(I've given a link to Simple Wikipedia's article on blockchain ... even that will probably be above most people's heads ... like the cloud, it's a concept that will gradually become comprehensible as people rely on it more.)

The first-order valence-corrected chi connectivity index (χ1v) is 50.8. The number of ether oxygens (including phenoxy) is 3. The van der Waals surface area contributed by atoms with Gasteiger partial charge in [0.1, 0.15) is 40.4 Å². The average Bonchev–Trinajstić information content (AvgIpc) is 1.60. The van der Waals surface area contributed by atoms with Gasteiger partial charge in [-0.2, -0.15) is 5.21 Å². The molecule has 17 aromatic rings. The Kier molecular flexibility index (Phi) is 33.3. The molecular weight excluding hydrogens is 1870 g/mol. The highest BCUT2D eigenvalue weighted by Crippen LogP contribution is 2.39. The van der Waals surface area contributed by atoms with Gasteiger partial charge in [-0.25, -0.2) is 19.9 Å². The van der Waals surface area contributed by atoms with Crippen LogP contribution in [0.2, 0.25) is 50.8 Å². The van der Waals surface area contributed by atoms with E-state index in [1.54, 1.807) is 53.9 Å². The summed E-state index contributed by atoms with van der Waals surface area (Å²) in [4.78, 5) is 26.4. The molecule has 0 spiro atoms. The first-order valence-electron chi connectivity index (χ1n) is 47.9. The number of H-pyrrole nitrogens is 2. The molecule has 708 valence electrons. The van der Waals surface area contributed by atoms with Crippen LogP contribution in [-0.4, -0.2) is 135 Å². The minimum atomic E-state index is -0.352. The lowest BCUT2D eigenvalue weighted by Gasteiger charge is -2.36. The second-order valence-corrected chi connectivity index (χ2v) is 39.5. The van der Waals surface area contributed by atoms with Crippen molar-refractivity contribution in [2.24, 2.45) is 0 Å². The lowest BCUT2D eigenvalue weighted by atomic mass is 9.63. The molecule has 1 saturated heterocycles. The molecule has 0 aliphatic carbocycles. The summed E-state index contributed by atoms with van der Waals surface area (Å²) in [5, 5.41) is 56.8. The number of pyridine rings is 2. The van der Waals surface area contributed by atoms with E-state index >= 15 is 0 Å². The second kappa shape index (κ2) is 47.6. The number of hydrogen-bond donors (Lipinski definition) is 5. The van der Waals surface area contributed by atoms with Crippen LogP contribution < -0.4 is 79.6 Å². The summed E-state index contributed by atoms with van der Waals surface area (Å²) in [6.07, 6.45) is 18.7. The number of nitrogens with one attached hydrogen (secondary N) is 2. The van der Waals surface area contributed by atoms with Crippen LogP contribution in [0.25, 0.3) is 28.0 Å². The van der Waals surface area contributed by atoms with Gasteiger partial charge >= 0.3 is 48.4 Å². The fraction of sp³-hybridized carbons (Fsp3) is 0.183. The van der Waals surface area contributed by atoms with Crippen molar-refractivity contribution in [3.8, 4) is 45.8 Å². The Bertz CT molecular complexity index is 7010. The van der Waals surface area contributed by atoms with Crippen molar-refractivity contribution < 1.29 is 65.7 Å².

Britain used to have places called recreation centres. They were sites financed and run by local councils where individuals could engage in a range of leisure activities, from sports to adult education. I hadn't visited one for some time but recently happened to be passing one and thought I would look in. A couple of people were coming out, chatting in a relaxed way and casually dressed, which boded well. There were plenty of posters up near the doors, the most prominent of which warned visitors to wear face masks in the building. Like a good citizen I donned my face mask and entered as the two people were leaving. Having passed the first set of automatic doors, there was a second set which did not open. A red light was showing and there was a spycam, so I guessed one had to be visually vetted to enter. I realised then that the first set of doors was similarly secured and so found myself trapped between two sets of doors, waiting for the light to go green so I could go in. After about a minute, an officious-looking agent arrived and grimly advised me that the recreation centre was not open to the public. Fortunately she permitted me to leave the way I had come.